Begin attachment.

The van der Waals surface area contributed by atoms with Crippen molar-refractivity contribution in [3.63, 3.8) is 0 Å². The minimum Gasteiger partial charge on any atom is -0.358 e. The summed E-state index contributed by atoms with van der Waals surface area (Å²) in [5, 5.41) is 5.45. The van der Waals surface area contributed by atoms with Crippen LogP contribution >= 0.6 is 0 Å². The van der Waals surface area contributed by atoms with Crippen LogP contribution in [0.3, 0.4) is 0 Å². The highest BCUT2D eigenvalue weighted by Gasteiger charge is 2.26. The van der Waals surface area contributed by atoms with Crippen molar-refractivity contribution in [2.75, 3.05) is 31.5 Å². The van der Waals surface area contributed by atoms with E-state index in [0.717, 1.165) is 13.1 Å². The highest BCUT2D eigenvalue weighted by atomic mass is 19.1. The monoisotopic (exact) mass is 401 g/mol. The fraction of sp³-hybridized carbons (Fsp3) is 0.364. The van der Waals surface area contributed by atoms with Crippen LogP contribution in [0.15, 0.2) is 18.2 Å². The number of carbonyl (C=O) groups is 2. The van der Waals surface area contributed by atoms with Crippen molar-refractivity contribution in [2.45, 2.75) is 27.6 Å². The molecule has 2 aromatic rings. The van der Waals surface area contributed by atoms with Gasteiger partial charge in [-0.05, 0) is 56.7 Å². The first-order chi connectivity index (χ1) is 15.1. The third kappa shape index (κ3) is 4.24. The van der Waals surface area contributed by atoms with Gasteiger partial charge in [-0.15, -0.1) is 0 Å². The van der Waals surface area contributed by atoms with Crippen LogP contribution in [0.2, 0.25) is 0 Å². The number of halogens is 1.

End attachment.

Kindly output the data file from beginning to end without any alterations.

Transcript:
The van der Waals surface area contributed by atoms with Crippen molar-refractivity contribution in [3.63, 3.8) is 0 Å². The minimum Gasteiger partial charge on any atom is -0.358 e. The summed E-state index contributed by atoms with van der Waals surface area (Å²) in [5, 5.41) is 5.45. The van der Waals surface area contributed by atoms with Crippen LogP contribution >= 0.6 is 0 Å². The van der Waals surface area contributed by atoms with Crippen LogP contribution in [0.3, 0.4) is 0 Å². The highest BCUT2D eigenvalue weighted by Gasteiger charge is 2.26. The van der Waals surface area contributed by atoms with Crippen molar-refractivity contribution in [2.75, 3.05) is 31.5 Å². The van der Waals surface area contributed by atoms with E-state index in [0.717, 1.165) is 13.1 Å². The highest BCUT2D eigenvalue weighted by atomic mass is 19.1. The monoisotopic (exact) mass is 401 g/mol. The fraction of sp³-hybridized carbons (Fsp3) is 0.364. The van der Waals surface area contributed by atoms with Crippen LogP contribution in [0.15, 0.2) is 18.2 Å². The number of carbonyl (C=O) groups is 2. The van der Waals surface area contributed by atoms with Crippen molar-refractivity contribution in [2.45, 2.75) is 27.6 Å². The molecule has 2 aromatic rings. The van der Waals surface area contributed by atoms with Gasteiger partial charge in [-0.05, 0) is 56.7 Å². The first-order chi connectivity index (χ1) is 15.1. The third kappa shape index (κ3) is 4.24. The van der Waals surface area contributed by atoms with Gasteiger partial charge in [-0.15, -0.1) is 0 Å². The van der Waals surface area contributed by atoms with Crippen LogP contribution in [0.2, 0.25) is 0 Å². The number of halogens is 1.